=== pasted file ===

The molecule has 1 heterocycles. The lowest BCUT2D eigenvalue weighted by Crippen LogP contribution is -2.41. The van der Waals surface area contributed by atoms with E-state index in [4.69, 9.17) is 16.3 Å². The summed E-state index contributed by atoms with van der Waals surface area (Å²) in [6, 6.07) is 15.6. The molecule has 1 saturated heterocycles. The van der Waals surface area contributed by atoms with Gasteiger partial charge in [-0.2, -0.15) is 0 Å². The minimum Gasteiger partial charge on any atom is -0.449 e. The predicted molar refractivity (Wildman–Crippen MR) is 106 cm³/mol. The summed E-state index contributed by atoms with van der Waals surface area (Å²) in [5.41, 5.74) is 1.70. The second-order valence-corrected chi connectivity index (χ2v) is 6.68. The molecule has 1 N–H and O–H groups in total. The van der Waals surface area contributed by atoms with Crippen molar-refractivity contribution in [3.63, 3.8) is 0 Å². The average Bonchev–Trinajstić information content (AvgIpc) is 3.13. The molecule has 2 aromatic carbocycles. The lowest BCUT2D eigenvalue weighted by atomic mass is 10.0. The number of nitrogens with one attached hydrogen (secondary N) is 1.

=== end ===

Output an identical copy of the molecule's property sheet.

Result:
The molecule has 1 heterocycles. The lowest BCUT2D eigenvalue weighted by Crippen LogP contribution is -2.41. The van der Waals surface area contributed by atoms with E-state index in [4.69, 9.17) is 16.3 Å². The summed E-state index contributed by atoms with van der Waals surface area (Å²) in [6, 6.07) is 15.6. The molecule has 1 saturated heterocycles. The van der Waals surface area contributed by atoms with Gasteiger partial charge in [-0.2, -0.15) is 0 Å². The minimum Gasteiger partial charge on any atom is -0.449 e. The predicted molar refractivity (Wildman–Crippen MR) is 106 cm³/mol. The summed E-state index contributed by atoms with van der Waals surface area (Å²) in [5.41, 5.74) is 1.70. The second-order valence-corrected chi connectivity index (χ2v) is 6.68. The molecule has 1 N–H and O–H groups in total. The van der Waals surface area contributed by atoms with Crippen molar-refractivity contribution in [3.63, 3.8) is 0 Å². The average Bonchev–Trinajstić information content (AvgIpc) is 3.13. The molecule has 2 aromatic carbocycles. The lowest BCUT2D eigenvalue weighted by atomic mass is 10.0. The number of nitrogens with one attached hydrogen (secondary N) is 1.